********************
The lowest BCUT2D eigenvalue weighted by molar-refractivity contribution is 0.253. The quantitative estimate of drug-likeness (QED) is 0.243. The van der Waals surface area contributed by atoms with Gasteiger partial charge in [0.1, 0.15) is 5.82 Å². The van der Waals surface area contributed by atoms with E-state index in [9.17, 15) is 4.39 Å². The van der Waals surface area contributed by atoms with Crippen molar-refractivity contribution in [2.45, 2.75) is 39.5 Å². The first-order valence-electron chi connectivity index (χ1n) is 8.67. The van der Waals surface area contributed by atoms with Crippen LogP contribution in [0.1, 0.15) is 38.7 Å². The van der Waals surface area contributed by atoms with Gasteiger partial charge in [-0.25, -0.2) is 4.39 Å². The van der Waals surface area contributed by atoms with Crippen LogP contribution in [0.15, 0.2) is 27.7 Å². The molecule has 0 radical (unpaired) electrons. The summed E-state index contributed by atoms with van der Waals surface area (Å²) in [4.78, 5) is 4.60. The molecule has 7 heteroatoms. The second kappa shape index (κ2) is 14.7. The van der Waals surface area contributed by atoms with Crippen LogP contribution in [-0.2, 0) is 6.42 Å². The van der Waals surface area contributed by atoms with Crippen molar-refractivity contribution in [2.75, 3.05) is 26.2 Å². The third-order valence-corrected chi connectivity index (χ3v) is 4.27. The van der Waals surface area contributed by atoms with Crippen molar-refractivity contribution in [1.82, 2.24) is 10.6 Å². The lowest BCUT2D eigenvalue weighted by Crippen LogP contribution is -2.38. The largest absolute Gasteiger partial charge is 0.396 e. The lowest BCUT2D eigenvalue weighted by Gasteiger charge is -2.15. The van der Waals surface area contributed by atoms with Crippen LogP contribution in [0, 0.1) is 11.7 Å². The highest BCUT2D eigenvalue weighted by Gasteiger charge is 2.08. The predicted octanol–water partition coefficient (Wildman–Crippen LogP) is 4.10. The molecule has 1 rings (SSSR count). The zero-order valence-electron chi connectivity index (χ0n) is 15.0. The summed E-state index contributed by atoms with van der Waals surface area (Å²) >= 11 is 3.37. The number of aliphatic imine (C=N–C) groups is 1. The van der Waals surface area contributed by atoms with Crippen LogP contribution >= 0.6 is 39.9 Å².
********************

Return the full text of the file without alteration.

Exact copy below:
The lowest BCUT2D eigenvalue weighted by molar-refractivity contribution is 0.253. The quantitative estimate of drug-likeness (QED) is 0.243. The van der Waals surface area contributed by atoms with Gasteiger partial charge in [0.1, 0.15) is 5.82 Å². The van der Waals surface area contributed by atoms with E-state index in [9.17, 15) is 4.39 Å². The van der Waals surface area contributed by atoms with Crippen molar-refractivity contribution in [2.45, 2.75) is 39.5 Å². The first-order valence-electron chi connectivity index (χ1n) is 8.67. The van der Waals surface area contributed by atoms with Crippen LogP contribution in [0.1, 0.15) is 38.7 Å². The van der Waals surface area contributed by atoms with Gasteiger partial charge in [-0.25, -0.2) is 4.39 Å². The van der Waals surface area contributed by atoms with Crippen LogP contribution in [0.15, 0.2) is 27.7 Å². The molecule has 0 radical (unpaired) electrons. The summed E-state index contributed by atoms with van der Waals surface area (Å²) in [4.78, 5) is 4.60. The molecule has 7 heteroatoms. The second kappa shape index (κ2) is 14.7. The van der Waals surface area contributed by atoms with Crippen LogP contribution in [-0.2, 0) is 6.42 Å². The van der Waals surface area contributed by atoms with Crippen molar-refractivity contribution in [2.75, 3.05) is 26.2 Å². The third-order valence-corrected chi connectivity index (χ3v) is 4.27. The van der Waals surface area contributed by atoms with Crippen molar-refractivity contribution in [1.82, 2.24) is 10.6 Å². The lowest BCUT2D eigenvalue weighted by Crippen LogP contribution is -2.38. The largest absolute Gasteiger partial charge is 0.396 e. The lowest BCUT2D eigenvalue weighted by Gasteiger charge is -2.15. The van der Waals surface area contributed by atoms with Crippen LogP contribution in [0, 0.1) is 11.7 Å². The highest BCUT2D eigenvalue weighted by Gasteiger charge is 2.08. The predicted octanol–water partition coefficient (Wildman–Crippen LogP) is 4.10. The molecule has 1 rings (SSSR count). The zero-order valence-electron chi connectivity index (χ0n) is 15.0. The summed E-state index contributed by atoms with van der Waals surface area (Å²) >= 11 is 3.37. The number of aliphatic imine (C=N–C) groups is 1. The van der Waals surface area contributed by atoms with Crippen LogP contribution >= 0.6 is 39.9 Å².